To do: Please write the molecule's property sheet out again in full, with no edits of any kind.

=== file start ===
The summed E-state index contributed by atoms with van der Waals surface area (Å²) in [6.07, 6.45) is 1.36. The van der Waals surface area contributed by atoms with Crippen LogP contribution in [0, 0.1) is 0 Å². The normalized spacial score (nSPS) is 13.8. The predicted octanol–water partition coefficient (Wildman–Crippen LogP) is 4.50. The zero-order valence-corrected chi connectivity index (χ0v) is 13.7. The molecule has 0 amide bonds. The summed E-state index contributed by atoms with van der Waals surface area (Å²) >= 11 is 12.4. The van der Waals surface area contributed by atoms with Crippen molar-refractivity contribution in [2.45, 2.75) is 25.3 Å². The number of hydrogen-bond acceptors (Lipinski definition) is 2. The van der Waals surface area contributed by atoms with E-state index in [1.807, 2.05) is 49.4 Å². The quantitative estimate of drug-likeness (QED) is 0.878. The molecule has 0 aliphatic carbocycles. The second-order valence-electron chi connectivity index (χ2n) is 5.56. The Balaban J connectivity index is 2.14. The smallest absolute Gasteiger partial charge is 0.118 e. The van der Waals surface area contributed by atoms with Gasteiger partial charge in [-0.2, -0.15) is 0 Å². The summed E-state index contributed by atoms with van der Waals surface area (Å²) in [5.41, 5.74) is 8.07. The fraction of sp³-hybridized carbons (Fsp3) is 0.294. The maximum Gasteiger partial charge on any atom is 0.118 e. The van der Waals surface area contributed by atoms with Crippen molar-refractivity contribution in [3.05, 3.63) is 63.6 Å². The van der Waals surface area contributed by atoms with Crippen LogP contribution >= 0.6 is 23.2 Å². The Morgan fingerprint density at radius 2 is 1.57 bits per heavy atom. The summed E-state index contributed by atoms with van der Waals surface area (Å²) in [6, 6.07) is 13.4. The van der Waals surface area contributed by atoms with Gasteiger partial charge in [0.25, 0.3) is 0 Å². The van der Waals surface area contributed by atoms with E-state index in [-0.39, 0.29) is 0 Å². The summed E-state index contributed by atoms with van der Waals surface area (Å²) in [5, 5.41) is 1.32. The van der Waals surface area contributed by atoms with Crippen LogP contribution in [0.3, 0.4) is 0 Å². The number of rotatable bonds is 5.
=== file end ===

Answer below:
The summed E-state index contributed by atoms with van der Waals surface area (Å²) in [6.07, 6.45) is 1.36. The van der Waals surface area contributed by atoms with Crippen LogP contribution in [0, 0.1) is 0 Å². The normalized spacial score (nSPS) is 13.8. The predicted octanol–water partition coefficient (Wildman–Crippen LogP) is 4.50. The zero-order valence-corrected chi connectivity index (χ0v) is 13.7. The molecule has 0 amide bonds. The summed E-state index contributed by atoms with van der Waals surface area (Å²) >= 11 is 12.4. The van der Waals surface area contributed by atoms with Crippen molar-refractivity contribution in [2.45, 2.75) is 25.3 Å². The number of hydrogen-bond acceptors (Lipinski definition) is 2. The van der Waals surface area contributed by atoms with E-state index in [1.807, 2.05) is 49.4 Å². The quantitative estimate of drug-likeness (QED) is 0.878. The molecule has 0 aliphatic carbocycles. The second-order valence-electron chi connectivity index (χ2n) is 5.56. The Balaban J connectivity index is 2.14. The smallest absolute Gasteiger partial charge is 0.118 e. The van der Waals surface area contributed by atoms with Gasteiger partial charge in [-0.2, -0.15) is 0 Å². The summed E-state index contributed by atoms with van der Waals surface area (Å²) in [5.41, 5.74) is 8.07. The fraction of sp³-hybridized carbons (Fsp3) is 0.294. The maximum Gasteiger partial charge on any atom is 0.118 e. The van der Waals surface area contributed by atoms with Crippen molar-refractivity contribution in [3.05, 3.63) is 63.6 Å². The van der Waals surface area contributed by atoms with Crippen LogP contribution >= 0.6 is 23.2 Å². The Morgan fingerprint density at radius 2 is 1.57 bits per heavy atom. The summed E-state index contributed by atoms with van der Waals surface area (Å²) in [6, 6.07) is 13.4. The van der Waals surface area contributed by atoms with Gasteiger partial charge in [0.25, 0.3) is 0 Å². The van der Waals surface area contributed by atoms with E-state index in [-0.39, 0.29) is 0 Å². The summed E-state index contributed by atoms with van der Waals surface area (Å²) in [5, 5.41) is 1.32. The van der Waals surface area contributed by atoms with Crippen LogP contribution in [0.3, 0.4) is 0 Å². The number of rotatable bonds is 5.